Pectin—a naturally occurring polysaccharide in fruit—is what makes jam gel. Different fruits naturally contain more or less pectin, so, while you never need to worry about a Seville orange marmalade or quince jelly getting a proper set (unless you undercook or overcook them), some low-pectin fruits, like cherries and pears, don’t gel so easily.
High-pectin fruits include apples, citrus, currants, cranberries, gooseberries, plums, and quince. On the lower end of the pectin spectrum are blueberries, cherries, peaches, pears, and strawberries. You must also take the fruit’s degree of ripeness into account, however. The riper the fruit, the less natural pectin it contains. For the best jams and jellies, aim for a mixture of 75% perfectly ripe fruit and 25% slightly underripe fruit.
This recipe, which can be adjusted to feature a variety of different fruits, is adapted from the basic jam recipe in Camilla Wynne’s book Jam Bake: Inspired Recipes for Creating and Baking with Preserves.
Featured in: “How to Quickly and Safely Can Jams and Jellies.”
Plum and Raspberry Jam
Forget the store-bought stuff. DIY preserves are the sweetest way to extend your summer.
Yield: makes Three 8-oz. jars
2 hours plus 24 hours of resting
- 1 lb. 1½ oz. raspberries (3¾ cups)
- 1 lb. 1½ oz. pitted plums, finely chopped (3 cups)
- 1 lb. 3 oz. sugar (2½ cups)
- 3 tbsp. fresh lemon juice
- 2 small cinnamon sticks
- 3 star anise pods
- To a large bowl, add the berries, plums, sugar, lemon juice, cinnamon, and star anise, and toss to combine. Cover and mascerate for at least 15 minutes or up to 1 week. (If mascerating for longer than 24 hours, transfer to the fridge.)
- Sanitize your jars: Preheat the oven to 250°F. Wash three 8-ounce mason jars and place them upside down on a baking sheet, reserving your ring bands and unused snap lids. Transfer the jars to the oven and bake for at least 20 minutes.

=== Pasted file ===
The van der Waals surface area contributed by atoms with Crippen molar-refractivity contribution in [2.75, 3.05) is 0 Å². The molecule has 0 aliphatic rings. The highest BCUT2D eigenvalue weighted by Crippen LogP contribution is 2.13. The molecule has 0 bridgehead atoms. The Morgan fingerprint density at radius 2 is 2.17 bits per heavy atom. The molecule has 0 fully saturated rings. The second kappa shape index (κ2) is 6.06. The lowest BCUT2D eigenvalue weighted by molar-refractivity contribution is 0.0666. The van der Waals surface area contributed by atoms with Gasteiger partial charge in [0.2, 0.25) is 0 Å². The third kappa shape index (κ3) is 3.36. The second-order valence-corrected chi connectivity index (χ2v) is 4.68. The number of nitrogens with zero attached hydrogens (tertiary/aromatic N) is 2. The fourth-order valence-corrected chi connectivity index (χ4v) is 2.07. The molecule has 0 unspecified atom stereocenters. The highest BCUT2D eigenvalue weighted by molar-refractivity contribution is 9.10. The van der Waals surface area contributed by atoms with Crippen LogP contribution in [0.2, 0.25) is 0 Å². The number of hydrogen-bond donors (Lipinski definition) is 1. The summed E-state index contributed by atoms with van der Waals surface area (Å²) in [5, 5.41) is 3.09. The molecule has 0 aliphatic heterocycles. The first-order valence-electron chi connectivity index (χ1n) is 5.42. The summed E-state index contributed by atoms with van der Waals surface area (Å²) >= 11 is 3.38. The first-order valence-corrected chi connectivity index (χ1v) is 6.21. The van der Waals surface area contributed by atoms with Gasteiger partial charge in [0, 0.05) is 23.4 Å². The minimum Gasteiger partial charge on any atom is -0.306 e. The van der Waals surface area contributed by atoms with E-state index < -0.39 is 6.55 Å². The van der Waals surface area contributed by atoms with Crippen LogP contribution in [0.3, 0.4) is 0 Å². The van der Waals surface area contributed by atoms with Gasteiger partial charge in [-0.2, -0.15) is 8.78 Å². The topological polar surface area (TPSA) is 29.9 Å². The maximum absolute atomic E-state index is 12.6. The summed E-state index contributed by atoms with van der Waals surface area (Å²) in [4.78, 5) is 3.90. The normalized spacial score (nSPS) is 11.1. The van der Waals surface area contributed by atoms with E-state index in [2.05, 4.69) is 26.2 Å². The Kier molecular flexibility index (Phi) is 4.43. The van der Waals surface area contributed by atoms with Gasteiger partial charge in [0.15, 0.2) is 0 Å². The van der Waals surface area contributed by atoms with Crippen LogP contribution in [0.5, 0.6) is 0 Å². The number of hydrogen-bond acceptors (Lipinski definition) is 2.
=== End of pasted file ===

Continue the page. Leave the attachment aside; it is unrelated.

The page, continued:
- Meanwhile, make the jam: To a wide, heavy-bottomed pot, transfer the fruit mixture, then bring to a boil over medium-high heat and cook, stirring occasionally, until the bubbles are sputtering violently, the surface is glossy and jewel-like, and the jam is thick when stirred with a silicone spatula (this is the “setting point”), around 15–20 minutes. (The jam should slide off the spatula in sheets or clumps or try to cling to the spatula when you bring it to eye level. If you’re uncertain, pour a teaspoon of jam on an ice cold plate and place in the freezer for two minutes. Remove and run your finger through the jam. If it has formed a skin and parts evenly, it’s ready; if not, continue cooking 3–4 minutes more.
- When the jam is ready to be added to the jars, remove them from the oven and flip them over carefully. Working over the sheet pan and using a funnel or ladle, fill the jars to within ¼ to ⅛ inch of the rim. Tap the jars gently or use an air bubble remover, then wipe the rims clean of any drips or splatters. Place the snap lids on the jars and screw the ring bands on tightly. Once filled, invert the jars for 2 minutes, then flip right side up. Set aside and do not disturb for 24 hours; if canned properly, the jam will be hot enough to create a vacuum and seal the jars closed.